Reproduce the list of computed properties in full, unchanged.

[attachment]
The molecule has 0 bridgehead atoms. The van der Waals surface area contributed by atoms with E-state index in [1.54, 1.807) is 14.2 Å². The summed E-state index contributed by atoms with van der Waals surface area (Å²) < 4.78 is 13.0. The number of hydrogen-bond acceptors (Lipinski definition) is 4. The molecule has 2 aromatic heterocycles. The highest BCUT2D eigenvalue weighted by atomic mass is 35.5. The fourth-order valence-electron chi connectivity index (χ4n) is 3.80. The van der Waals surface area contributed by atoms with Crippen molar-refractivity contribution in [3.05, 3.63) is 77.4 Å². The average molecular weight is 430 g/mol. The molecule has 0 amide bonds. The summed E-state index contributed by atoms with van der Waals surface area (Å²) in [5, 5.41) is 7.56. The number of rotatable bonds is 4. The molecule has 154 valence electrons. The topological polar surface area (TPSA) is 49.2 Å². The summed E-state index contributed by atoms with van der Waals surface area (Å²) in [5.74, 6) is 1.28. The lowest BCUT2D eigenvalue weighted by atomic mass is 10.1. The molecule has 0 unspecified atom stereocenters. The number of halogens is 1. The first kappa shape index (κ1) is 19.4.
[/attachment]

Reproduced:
The molecule has 0 bridgehead atoms. The van der Waals surface area contributed by atoms with E-state index in [1.54, 1.807) is 14.2 Å². The summed E-state index contributed by atoms with van der Waals surface area (Å²) < 4.78 is 13.0. The number of hydrogen-bond acceptors (Lipinski definition) is 4. The molecule has 2 aromatic heterocycles. The highest BCUT2D eigenvalue weighted by atomic mass is 35.5. The fourth-order valence-electron chi connectivity index (χ4n) is 3.80. The van der Waals surface area contributed by atoms with Crippen molar-refractivity contribution in [3.05, 3.63) is 77.4 Å². The average molecular weight is 430 g/mol. The molecule has 0 amide bonds. The summed E-state index contributed by atoms with van der Waals surface area (Å²) in [5, 5.41) is 7.56. The number of rotatable bonds is 4. The molecule has 154 valence electrons. The topological polar surface area (TPSA) is 49.2 Å². The summed E-state index contributed by atoms with van der Waals surface area (Å²) in [5.74, 6) is 1.28. The lowest BCUT2D eigenvalue weighted by atomic mass is 10.1. The molecule has 0 unspecified atom stereocenters. The number of halogens is 1. The first kappa shape index (κ1) is 19.4.